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Re: Use of XML ?
- From: email@example.com
- To: firstname.lastname@example.org
- Date: Wed, 01 Aug 2001 10:48:29 -0400
There are some of added benefits if you consider a broader scenario.
What if you needed to work with another partner who wasn't using the Java
platform? There are XML processors implemented in many languages. What if
you needed to work with other partners who already used different object
models? Could you easily transform them, using an industry standard
mechansim? XML data can be trasnformed using an XSLT implementation (in any
language that suits you). What if you need to transfer theses objects to
other partners over FTP/SMTP/HTTP? You can do so with XML data instead of
requiring an ORB or RMI support.
Michael A. Rossi
Computer Sciences Corporation
<email@example.com To: firstname.lastname@example.org
Subject: Use of XML ?
08/01/01 09:27 AM
I'm involved in a project to exchange data between two seperate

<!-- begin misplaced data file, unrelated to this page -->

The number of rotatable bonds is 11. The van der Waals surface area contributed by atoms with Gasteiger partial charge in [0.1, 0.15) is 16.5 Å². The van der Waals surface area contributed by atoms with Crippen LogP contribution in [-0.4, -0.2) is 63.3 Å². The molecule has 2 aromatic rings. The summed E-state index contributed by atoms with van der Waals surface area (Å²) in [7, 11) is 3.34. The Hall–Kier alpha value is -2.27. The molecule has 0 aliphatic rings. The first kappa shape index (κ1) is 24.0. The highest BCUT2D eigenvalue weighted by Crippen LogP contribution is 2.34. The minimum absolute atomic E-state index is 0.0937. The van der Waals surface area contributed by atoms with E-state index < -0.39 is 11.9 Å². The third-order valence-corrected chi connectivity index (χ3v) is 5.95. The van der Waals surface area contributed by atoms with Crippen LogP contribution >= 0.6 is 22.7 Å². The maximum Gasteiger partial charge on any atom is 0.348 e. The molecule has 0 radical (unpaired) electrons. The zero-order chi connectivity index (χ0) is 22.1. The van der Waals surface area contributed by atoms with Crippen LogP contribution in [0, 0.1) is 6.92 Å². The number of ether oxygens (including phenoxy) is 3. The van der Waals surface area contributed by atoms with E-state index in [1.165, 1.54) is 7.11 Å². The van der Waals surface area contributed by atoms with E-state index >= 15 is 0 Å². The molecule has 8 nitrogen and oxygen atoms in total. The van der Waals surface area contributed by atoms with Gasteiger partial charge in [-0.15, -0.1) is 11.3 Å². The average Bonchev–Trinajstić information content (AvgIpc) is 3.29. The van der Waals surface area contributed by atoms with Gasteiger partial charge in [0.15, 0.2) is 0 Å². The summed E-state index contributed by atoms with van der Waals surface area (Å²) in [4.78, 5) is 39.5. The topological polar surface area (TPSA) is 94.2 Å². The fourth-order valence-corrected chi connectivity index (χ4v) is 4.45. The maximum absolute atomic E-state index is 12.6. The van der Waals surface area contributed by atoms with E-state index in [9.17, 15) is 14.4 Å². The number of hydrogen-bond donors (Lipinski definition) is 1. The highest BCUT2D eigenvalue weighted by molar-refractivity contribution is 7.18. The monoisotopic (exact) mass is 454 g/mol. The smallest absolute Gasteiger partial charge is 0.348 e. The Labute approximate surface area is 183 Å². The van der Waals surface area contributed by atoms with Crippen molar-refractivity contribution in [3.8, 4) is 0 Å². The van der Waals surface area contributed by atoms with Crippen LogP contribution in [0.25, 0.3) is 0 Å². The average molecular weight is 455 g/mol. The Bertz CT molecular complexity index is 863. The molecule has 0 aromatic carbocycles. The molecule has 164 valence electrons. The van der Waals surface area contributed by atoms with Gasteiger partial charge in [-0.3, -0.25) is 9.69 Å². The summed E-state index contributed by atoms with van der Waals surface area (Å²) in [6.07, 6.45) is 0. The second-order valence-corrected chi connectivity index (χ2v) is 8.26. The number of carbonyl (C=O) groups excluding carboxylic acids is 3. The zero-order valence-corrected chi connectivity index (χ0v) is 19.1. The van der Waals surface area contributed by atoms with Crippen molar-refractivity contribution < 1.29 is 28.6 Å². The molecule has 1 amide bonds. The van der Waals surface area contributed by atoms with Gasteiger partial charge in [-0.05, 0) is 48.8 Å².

databases ...... and, in an attempt to use XML for data exchange we
developed a schema, and parsed the data into XML before transporting it
over to the receiving system - which in turn 'deparsed' the data into
its own format.
Whilst we were developing the system we came to the startling
realisation that everything we were doing via XML could actually be done
by simply making each side aware of the 'class' (using Java) of the
object that the data is read into - in the same way that both sides
would need to be aware of the schema. So rather than transporting the
XML doc we could just send that object.
We know we must be missing some fundamental point here - but if someone
could just help by explaining why XML is so important as a data exchange
format it would be very appreciated